Some 15%[citation needed] of the student population learn Latin, and a Latin certificate (called Latinum) is a requirement for various university courses. It is the third most popular language learnt in school. In some regions, especially majority-Catholic ones such as Bavaria, it is still very popular, to the point that 50%[citation needed] of all grammar school students study Latin. However, in more northern and Protestant-influenced cities such as Bremen, its popularity has waned[citation needed].

Greece[edit]

The teaching of Latin has a very long history in Greece. Latin is today compulsory for high school students who wish to study Law, social and political sciences and humanities, and is one of the six subjects tested in Greek examinations for entry into university-level courses in these fields. In high school, the subject is taught in a very detailed manner that has provoked criticisms.

Ireland[edit]

Latin until recently was quite popular in secondary schools. Latin is now not widely taught, but can be taken as an optional subject in some secondary schools.

Italy[edit]

In Italy, Latin is still compulsory in secondary schools such as the Liceo classico and Liceo scientifico, which are usually attended by people who aim to the highest level of education. In Liceo classico, ancient Greek is also a compulsory subject. About one third of Italian certificated (18-year-olds) have taken Latin for five years.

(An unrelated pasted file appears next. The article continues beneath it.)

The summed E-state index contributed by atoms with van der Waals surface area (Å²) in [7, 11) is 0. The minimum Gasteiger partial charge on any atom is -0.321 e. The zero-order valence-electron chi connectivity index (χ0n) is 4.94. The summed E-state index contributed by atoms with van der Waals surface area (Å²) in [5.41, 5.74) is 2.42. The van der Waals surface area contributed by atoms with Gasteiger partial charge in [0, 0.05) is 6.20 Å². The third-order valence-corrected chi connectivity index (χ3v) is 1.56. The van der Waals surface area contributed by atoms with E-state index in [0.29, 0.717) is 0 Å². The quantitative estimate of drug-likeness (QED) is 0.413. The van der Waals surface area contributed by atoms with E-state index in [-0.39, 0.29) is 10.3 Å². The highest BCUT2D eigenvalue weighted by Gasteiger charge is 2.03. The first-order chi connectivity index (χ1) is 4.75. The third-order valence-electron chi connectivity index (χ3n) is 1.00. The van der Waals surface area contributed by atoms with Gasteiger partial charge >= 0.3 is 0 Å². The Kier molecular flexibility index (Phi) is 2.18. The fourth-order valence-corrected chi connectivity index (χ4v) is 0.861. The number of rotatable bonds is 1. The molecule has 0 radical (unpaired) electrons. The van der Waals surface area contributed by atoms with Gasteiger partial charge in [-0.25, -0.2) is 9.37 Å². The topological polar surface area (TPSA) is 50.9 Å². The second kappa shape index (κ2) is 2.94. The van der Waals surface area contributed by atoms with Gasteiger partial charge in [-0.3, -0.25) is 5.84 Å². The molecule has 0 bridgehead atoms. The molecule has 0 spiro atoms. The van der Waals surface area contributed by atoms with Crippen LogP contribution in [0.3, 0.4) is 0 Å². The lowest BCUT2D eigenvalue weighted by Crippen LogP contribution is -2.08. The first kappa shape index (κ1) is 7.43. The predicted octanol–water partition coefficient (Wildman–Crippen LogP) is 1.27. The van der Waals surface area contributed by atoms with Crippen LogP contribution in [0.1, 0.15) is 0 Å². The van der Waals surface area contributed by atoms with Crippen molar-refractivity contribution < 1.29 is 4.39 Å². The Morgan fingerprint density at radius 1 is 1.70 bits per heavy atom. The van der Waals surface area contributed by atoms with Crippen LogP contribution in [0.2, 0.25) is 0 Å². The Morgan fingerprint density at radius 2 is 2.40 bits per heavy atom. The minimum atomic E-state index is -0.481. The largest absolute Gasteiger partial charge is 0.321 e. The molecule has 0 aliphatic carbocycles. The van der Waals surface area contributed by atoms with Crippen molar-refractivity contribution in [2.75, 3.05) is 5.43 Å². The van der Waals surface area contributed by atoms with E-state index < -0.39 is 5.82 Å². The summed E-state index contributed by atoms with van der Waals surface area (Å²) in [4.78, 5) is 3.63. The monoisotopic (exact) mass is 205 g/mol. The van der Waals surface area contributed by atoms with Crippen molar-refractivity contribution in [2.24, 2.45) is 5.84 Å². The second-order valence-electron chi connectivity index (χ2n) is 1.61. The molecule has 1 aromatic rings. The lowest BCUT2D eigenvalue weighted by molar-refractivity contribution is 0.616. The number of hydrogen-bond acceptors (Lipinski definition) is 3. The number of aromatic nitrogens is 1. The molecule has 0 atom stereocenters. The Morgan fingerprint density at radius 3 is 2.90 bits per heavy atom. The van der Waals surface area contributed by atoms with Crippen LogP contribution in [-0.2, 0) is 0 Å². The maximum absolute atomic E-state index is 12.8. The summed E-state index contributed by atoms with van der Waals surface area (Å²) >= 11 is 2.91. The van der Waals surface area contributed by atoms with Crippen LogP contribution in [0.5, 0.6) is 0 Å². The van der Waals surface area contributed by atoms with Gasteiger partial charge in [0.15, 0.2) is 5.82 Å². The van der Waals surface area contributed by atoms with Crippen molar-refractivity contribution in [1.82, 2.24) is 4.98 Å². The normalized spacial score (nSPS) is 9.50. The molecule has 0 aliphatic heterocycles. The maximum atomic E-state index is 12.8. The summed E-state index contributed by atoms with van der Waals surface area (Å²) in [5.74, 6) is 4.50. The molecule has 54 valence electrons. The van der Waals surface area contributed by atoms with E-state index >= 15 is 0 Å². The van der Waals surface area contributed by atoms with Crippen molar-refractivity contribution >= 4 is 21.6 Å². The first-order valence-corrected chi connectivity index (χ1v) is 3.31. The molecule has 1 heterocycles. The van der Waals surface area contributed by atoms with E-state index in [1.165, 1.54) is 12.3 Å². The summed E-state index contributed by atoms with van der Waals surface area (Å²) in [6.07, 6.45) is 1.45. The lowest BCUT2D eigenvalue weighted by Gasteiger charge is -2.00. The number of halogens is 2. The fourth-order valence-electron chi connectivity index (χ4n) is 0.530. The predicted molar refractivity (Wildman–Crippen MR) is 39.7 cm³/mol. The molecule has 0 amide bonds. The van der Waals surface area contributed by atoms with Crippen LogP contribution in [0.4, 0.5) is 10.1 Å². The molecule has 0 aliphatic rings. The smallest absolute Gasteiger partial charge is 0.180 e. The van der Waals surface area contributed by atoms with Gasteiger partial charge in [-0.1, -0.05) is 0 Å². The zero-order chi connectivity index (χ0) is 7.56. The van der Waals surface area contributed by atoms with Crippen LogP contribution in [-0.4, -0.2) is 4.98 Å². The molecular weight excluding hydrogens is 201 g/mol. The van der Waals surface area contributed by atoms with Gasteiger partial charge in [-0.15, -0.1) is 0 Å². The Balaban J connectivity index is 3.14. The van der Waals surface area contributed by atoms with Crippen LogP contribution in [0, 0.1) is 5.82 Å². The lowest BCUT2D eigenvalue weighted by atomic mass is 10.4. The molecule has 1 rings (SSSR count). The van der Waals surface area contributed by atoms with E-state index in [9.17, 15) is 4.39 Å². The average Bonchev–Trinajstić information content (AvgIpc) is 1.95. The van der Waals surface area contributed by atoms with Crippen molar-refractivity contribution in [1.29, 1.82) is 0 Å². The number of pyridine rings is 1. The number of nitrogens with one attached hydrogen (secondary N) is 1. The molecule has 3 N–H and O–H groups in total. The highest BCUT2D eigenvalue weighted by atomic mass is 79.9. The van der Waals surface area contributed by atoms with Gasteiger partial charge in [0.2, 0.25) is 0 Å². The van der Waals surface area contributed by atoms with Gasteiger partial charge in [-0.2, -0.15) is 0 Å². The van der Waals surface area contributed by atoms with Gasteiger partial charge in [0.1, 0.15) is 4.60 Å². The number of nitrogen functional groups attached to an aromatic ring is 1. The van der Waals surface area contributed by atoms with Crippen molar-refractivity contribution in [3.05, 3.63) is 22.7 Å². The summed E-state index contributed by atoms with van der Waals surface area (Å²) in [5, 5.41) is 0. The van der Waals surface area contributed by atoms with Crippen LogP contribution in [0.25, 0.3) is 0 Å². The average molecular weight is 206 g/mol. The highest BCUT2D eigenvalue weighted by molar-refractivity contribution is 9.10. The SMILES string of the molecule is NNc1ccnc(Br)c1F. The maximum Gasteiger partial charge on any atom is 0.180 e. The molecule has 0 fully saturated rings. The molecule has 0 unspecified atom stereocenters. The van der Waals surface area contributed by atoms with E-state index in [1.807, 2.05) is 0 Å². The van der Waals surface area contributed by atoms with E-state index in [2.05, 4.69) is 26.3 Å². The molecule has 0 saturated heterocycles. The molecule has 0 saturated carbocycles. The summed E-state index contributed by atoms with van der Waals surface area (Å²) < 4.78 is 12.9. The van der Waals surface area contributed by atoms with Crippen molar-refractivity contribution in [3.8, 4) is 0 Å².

Poland[edit]

Latin is a non-compulsory foreign language that students of some[clarification needed] high schools can choose to learn. Latin language and the culture of antiquity is also one of the extra examinations a high school graduate may take during his matura. Latin language is compulsory subject for students of law, medicine, veterinary and language studies.

Spain[edit]

Latin is a compulsory subject for all those who study humanities (students can select from three sorts of study: sciences, humanities or a mixture) in grades 11 and 12.

United Kingdom[edit]